Pediatric Psychiatry Advances


Advances in Pediatric Psychiatry

Targeting Psychosis: Getting Help Early to Adolescents and Young Adults

Lisa B. Dixon, MD, MPH is helping to change the narrative for adolescents and young adults who are experiencing their first episode of psychosis. By leading efforts to intervene early, Dr. Dixon, a psychiatrist with NewYork-Presbyterian/Columbia University Irving Medical Center, is helping to shorten the pathway to care, reduce the duration of untreated psychosis, and improve outcomes.

Dr. Lisa Dixon

Dr. Lisa Dixon

“We know that an enormous percentage of chronic mental illnesses begins in adolescence and early adulthood. There is some evidence that psychosis itself is toxic to the brain and there is a very robust association between the duration of untreated psychosis and outcomes,” says Dr. Dixon, who is Director of the Division of Behavioral Health Services and Policy Research within the Department of Psychiatry at Columbia and Director of the Center for Practice Innovations at the New York State Psychiatric Institute.

In this role, Dr. Dixon oversees activities for the New York State Office of Mental Health in implementing evidence-based practices for persons diagnosed with serious mental illness. She is also leading the innovative program, OnTrackNY, a statewide initiative designed to improve outcomes and reduce disability for the population of individuals experiencing their first episode of psychosis. Dr. Dixon is supported in these efforts by Co-Directors Ilana Nossel, MD, Medical Director of OnTrackNY, and Iruma Bello, PhD, Clinical Training Director of OnTrackNY. Through this program, young people with early psychosis receive help from Coordinated Specialty Care teams that work with them to achieve their goals for school, work, and relationships.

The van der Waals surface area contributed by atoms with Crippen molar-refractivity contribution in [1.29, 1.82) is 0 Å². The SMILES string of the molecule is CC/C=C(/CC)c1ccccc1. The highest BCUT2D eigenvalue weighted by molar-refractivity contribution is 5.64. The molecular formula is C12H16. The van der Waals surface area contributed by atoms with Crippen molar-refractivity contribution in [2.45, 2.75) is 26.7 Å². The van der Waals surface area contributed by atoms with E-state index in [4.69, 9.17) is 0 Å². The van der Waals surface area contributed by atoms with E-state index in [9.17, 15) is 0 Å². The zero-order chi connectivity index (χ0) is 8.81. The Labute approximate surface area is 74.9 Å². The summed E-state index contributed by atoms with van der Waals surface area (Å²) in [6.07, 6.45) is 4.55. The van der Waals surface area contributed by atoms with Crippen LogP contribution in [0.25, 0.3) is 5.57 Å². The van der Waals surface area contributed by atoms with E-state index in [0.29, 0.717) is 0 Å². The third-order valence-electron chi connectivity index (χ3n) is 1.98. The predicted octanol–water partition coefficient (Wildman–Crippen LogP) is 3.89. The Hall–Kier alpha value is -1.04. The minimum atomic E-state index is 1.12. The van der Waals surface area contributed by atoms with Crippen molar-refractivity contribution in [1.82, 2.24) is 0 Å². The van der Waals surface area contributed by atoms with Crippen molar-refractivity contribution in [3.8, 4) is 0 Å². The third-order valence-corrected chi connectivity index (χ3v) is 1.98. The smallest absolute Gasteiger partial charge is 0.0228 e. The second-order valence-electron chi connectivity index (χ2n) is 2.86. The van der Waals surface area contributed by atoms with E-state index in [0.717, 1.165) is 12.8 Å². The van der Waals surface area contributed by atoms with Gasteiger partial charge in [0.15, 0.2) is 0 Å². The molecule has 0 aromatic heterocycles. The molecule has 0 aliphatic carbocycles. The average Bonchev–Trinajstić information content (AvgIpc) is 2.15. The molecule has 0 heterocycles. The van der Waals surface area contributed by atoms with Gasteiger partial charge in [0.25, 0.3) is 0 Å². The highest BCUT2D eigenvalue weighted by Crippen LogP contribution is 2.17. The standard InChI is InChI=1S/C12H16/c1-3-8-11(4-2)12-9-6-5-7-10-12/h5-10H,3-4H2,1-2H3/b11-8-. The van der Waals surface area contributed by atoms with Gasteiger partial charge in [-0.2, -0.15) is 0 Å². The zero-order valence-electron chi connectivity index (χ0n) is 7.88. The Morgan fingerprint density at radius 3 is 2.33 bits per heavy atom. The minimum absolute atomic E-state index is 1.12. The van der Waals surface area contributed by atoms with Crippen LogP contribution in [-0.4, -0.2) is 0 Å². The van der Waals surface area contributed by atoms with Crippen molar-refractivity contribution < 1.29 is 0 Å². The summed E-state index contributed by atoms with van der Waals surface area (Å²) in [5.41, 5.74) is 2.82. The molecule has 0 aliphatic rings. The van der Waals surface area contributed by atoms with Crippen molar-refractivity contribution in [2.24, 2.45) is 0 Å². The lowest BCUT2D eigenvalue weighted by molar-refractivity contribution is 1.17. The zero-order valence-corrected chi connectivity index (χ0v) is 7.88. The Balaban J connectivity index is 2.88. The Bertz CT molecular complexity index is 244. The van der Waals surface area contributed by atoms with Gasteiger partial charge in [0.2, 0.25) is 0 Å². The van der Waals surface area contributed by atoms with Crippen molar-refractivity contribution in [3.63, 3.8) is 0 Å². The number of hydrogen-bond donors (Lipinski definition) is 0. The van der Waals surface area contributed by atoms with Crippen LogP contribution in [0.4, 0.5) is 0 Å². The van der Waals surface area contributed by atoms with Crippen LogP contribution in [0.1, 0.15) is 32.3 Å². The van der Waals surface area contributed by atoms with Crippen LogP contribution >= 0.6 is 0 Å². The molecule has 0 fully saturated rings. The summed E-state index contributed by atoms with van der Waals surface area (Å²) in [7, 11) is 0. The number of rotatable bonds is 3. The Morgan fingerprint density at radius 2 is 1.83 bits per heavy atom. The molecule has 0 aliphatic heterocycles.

Statewide programs are coordinated by OnTrack Central at the Center for Practice Innovations and regional field offices of the Office of Mental Health. OnTrack Central also provides training and technical assistance to program teams based on OnTrackNY’s model of Coordinated Specialty Care.

Dr. Dixon’s dedication for improving the lives of young people with debilitating mental illness stems from personal experience – her brother has schizophrenia. He began showing signs of psychosis while they were both in medical school and was unable to graduate. She believes that if her brother had had access to an early intervention program when he was first getting sick, life might have been very different for him.

“We are very tuned in to shortening the pathway to diagnosis and decreasing the duration of untreated psychosis,” says Dr. Dixon. “We don’t want teenagers hearing voices or having paranoid delusions while trying to manage high school with no one understanding their behavior or intervening to help. The OnTrackNY program is quite different from traditional schizophrenia treatment models, which have historically focused resources on patients who already have chronic and severe disabilities.”

To address this compelling need for early intervention, Dr. Dixon initiated a study to assess outcomes of adolescents and young adults who are enrolled in OnTrackNY’s Coordinated Specialty Care program. Data is also being aggregated with similar programs across the country through the Early Psychosis Intervention Network (EPINET) data repository. The intervention study was borne out of the Recovery After an Initial Schizophrenia Episode (RAISE) grant from the National Institute of Mental Health that was awarded to the Columbia Department of Psychiatry.

Dr. Dixon and her colleagues at NewYork-Presbyterian/Columbia looked at hospital and emergency room use among 138 Medicaid enrollees six months before and six months after discharge from OnTrackNY, as well as six months following hospital-based or ER treatment. The study is the first of its kind in the country to examine post-intervention outcomes of participants in Coordinated Specialty Care programs. Their findings, published in the November 2, 2021, issue of Psychiatry Services, revealed:

  • A significant decline in inpatient visits from the pre-OnTrackNY enrollment period to the predischarge period
  • No significant change in inpatient visits in the first 6 months after discharge
  • Inpatient visits remained significantly lower than before OnTrackNY enrollment
  • Similar patterns were observed for inpatient days and ER use